SSL is disabled
From MozillaZine Knowledge Base
SSL (Secure Sockets Layer) is a security protocol that secures communication over the Internet. Most banking sites and online stores require sensitive information be sent over SSL. This article deals with an "SSL protocol has been disabled" error. For information on other messages received when accessing secure sites, see Error loading secure sites.
If SSL is disabled, you will see a dialog box or error page, with a message similar to the following:
Note: you can't make a permanent exception in Firefox 3.5 or newer if Firefox is in Private Browsing mode.
If you see one of these errors, try the following solutions:
Check SSL settings
Check that SSL is enabled.
Check proxy settings
If you're using a manual proxy, make sure "Use this proxy for all protocols" and "SSL proxy" in "Tools -> Options -> Advanced -> Network / Connection -> Settings" (Firefox 2 and above) or "Edit -> Preferences -> Advanced -> Proxies" (Mozilla Suite/SeaMonkey) are set to the correct values.
Mozilla applications require a loopback connection to be available for SSL. Check your firewall settings to make sure you have not blocked incoming connections to Mozilla applications. See the Firewalls article for details on firewall configuration.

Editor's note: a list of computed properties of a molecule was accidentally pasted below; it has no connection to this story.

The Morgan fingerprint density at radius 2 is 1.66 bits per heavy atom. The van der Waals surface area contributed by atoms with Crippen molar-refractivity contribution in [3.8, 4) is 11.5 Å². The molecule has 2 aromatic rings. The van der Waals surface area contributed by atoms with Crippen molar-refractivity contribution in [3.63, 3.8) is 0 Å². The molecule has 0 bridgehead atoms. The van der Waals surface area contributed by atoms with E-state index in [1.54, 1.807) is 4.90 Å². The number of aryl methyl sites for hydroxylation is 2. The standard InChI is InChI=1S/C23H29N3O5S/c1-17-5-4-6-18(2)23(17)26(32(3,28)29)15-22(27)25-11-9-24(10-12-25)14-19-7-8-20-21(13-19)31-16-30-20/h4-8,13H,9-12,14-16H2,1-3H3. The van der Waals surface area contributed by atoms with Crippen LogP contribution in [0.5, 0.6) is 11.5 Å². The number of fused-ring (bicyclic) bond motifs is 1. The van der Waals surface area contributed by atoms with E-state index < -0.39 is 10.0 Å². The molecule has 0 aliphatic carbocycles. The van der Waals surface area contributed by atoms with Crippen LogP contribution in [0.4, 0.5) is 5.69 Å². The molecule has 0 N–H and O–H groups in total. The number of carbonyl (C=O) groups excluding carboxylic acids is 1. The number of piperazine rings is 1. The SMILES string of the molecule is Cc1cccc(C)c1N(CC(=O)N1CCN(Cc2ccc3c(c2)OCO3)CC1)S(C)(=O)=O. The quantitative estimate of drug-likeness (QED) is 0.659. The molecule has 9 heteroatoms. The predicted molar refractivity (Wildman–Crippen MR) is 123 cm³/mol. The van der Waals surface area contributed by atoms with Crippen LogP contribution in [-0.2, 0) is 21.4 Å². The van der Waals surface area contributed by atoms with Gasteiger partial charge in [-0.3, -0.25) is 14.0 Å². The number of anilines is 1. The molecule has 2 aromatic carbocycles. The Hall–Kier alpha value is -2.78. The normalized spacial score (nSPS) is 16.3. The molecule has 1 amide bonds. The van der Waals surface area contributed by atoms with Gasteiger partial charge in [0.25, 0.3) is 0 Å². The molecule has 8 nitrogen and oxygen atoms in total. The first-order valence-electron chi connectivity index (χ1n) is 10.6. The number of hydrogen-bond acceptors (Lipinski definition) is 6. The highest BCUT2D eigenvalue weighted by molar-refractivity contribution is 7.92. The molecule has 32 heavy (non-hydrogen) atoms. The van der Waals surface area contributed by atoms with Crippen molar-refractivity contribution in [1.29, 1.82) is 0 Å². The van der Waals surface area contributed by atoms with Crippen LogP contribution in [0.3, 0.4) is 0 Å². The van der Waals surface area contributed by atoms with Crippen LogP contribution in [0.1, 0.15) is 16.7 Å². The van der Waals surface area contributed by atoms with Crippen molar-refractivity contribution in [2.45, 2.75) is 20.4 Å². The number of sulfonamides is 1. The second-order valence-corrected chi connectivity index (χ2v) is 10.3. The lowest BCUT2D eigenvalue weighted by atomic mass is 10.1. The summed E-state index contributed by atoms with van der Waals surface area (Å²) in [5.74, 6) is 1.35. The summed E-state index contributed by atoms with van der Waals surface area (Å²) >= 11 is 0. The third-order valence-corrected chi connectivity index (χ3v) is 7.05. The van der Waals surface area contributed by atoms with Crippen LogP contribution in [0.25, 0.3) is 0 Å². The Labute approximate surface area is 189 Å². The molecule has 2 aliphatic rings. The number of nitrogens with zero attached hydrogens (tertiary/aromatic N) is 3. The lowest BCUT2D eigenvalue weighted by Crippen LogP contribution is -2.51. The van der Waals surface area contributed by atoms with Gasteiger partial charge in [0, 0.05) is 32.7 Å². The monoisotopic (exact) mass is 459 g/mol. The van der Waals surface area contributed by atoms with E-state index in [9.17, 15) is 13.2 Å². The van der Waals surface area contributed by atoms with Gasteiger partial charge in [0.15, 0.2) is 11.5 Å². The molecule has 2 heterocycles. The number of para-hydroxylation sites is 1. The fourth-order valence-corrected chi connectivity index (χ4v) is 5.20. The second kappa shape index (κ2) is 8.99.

Check date and time
If you get an error about an expired certificate that should be valid according to the date or a certificate that will be valid in the future then check the date and time on your computer to make sure that both are correct.
You may simply have an out of date version of the page in your cache. Try clearing the cache.
You can try this SSL test. If your browser passes, it's likely a problem with the site you're trying to connect to.
SSL disabled on Windows 9x systems after upgrade
If you're on Windows 98 or ME and SSL no longer works after updating to Firefox 22.214.171.124 or later, Firefox 126.96.36.199 or later 1.5 builds, and Thunderbird 188.8.131.52 and later 1.5 builds, you may be able to fix it by installing IE 6.0 SP1.
If, rather that downloading the program from Mozilla, you compiled the Mozilla application yourself or received it from an administrator, it's possible SSL support was disabled.